Although it would be nice if everyone lived in harmony with one another, that concept will most probably have to wait. Until then I would like to talk about something that can happen right now, and that would be to seek out and use colors that are in harmony with one another in your photos.
Since my background is not in Photography but in painting and design, I’ve learned through my studies which color is in harmony with another. I taken that knowledge and have applied it to my love of photography. By the way, I still consider myself an artist, I’ve just switched the medium from a paintbrush to a camera.
I tell my students that take my online classes and those that have taken my “Stretching Your Frame of Mind” workshops I conduct all around the planet that a camera on a tripod is just like a blank canvas on an easel. I talk a lot about color since it’s a basic element of visual design, and should be thought of as a very important tool in creating those works of art…the same ones you find on a canvas.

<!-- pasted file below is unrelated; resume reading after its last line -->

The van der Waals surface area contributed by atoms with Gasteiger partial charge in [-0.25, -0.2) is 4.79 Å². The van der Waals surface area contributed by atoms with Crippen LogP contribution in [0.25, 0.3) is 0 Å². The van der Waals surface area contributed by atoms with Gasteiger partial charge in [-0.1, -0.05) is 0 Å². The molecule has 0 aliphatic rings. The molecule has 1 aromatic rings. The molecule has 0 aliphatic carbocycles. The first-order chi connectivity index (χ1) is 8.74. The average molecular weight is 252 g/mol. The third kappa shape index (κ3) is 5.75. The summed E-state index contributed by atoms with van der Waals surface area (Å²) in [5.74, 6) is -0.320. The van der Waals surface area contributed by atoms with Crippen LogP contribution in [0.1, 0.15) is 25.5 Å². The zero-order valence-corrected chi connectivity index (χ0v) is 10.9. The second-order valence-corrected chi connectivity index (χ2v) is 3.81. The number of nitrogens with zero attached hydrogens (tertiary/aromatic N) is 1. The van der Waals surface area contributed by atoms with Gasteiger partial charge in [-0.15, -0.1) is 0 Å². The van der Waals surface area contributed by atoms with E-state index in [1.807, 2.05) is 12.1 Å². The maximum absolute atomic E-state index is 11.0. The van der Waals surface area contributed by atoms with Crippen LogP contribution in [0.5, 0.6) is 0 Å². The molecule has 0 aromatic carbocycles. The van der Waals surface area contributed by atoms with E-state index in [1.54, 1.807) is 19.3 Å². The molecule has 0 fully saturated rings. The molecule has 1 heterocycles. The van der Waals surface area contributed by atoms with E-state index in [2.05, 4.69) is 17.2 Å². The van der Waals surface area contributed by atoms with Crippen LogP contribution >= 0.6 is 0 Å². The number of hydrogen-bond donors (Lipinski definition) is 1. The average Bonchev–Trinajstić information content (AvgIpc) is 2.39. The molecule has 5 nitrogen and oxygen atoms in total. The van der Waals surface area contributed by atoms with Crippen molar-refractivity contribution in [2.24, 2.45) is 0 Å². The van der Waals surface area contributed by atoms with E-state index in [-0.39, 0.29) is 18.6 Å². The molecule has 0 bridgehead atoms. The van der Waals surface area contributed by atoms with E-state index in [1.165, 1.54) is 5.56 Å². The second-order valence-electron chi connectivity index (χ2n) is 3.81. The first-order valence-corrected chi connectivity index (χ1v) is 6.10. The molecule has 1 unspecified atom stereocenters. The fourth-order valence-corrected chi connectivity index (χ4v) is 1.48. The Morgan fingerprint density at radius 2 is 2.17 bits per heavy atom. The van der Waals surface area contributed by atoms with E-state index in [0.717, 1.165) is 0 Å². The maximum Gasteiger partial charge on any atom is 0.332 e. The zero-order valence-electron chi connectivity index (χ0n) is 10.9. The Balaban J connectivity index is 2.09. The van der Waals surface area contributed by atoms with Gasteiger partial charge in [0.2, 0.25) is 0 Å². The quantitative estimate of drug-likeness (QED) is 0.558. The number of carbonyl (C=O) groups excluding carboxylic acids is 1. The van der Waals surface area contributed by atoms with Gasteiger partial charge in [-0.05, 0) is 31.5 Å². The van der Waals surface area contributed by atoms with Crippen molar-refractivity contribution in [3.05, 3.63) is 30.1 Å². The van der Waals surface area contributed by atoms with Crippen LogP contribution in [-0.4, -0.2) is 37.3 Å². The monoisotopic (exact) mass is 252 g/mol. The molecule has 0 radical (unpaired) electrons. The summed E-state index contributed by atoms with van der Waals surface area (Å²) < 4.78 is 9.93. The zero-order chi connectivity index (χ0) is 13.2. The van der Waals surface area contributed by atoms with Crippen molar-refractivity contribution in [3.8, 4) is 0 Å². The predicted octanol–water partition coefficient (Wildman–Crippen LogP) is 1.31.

The methods we use to gain attention to our photography will vary, but what’s important is how we manage what the viewer perceives and processes when looking at the visual information we lay out to him in the form of a photograph. Humans rely on perception of the environment that surrounds them. Visual input is a part of our everyday life. Color, and understanding how the viewer perceives color, is what we as photographers have as a tool to present this information in a way that creates a sense of harmony.
In my opinion we spend far too much time dwelling on so called ‘Rules’ in Photography: The Rule of Thirds (the silliest of them all), The Leading in Rule, Never Clip the Highlights, are three that come to mind and I’ve written posts about them going back six years.
We also think about shutter speeds, DOF, cropping (please don’t do that!), White Balance, etc., etc., ad nauseam. I can tell you that color should be considered right alongside every other facet when composing your photo.